Cabinet Secretary for Trade Industry and Cooperatives Peter Munya received a backlash from Members of Parliament for appearing before the National Parliamentary Committee to uphold the decision agreed on the importation of cars that are eight years of age.
In April, a meeting called by Ministry to validate the policy which was a proposal by the government to reduce the age of imported used cars from eight to five years this year, as contained in the draft National Automotive Policy turned chaotic after industry players demanded that their views be incorporated first.
Members of the Kenya Auto Bazaar Association (KABA) and the Car Importers Association of Kenya (CIAK) vehemently opposed the policy claiming the government proposal was tailor-made to cushion Asian, European and American multinationals from huge taxes.
On Tuesday, MPs uproared the CS for telling the committee that the government was prepared to delay the policy implementation of the eight-year ban by a year because the industry players had not been consulted over the matter. He could not give a status report as the MPs insisted on inclusive consultations or try to convince them about the worst case scenario if the policy was changed.
“We speak on behalf of the people who want to buy a new car but cannot because of the cost implication. The duty paid is just too huge and please. Just tell us this was one of those many roadside declarations. I personally drive a second-hand car because a new one is so expensive and you never consulted us on this draft policy,” their chairman Kanini Kega shut him down.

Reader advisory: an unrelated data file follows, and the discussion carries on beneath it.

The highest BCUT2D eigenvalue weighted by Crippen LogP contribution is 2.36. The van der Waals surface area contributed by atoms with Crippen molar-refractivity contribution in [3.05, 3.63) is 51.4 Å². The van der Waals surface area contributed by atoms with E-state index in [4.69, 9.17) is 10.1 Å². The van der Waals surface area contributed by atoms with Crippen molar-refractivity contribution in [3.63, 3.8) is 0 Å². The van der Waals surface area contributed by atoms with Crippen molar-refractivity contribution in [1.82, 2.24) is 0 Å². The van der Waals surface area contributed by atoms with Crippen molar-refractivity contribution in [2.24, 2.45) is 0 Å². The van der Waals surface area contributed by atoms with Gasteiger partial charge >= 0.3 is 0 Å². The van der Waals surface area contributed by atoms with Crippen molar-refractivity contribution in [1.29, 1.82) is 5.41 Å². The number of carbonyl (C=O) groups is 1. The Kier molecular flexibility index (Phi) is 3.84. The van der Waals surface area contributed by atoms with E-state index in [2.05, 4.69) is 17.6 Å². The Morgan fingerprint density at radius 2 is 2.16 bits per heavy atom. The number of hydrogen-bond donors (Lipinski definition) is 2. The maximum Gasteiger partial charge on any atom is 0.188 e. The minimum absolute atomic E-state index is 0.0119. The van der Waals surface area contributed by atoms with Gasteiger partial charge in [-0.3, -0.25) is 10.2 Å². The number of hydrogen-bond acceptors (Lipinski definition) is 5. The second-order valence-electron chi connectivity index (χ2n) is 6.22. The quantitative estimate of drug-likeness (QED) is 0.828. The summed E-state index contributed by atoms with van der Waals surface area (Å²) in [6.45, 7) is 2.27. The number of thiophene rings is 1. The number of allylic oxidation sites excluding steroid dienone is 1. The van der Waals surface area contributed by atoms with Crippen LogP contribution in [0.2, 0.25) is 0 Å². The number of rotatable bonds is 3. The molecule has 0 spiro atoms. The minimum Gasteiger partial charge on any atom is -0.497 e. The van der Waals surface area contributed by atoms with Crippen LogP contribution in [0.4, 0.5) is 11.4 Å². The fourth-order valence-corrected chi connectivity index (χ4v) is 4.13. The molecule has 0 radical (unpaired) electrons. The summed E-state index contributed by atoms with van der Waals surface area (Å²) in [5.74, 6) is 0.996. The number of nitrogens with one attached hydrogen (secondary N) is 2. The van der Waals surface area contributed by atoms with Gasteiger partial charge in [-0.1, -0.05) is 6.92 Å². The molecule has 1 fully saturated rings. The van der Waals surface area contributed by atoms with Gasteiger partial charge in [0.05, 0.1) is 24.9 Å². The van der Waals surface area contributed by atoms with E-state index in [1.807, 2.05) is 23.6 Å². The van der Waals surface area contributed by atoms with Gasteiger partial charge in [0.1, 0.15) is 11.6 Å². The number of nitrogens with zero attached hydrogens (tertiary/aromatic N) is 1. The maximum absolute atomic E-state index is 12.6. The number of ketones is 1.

CS Munya told the MPs that the policy would help with the expansion of the three local car assembly plants and create jobs, but was faulted by Aldai MP Cornelly Serem.
“Tell us how many jobs have been created from the three assembly plants and the number of ordinary Kenyans who are able to buy a new car,” Mr Serem said and also sought to know the directorship of the companies.
To save the day, CS Munya said the proposal was a work in progress and it remains a draft until it is given the authenticity it requires by MPs as the policy is going through motion and noted that stakeholders have one year to brace themselves for what is about to come.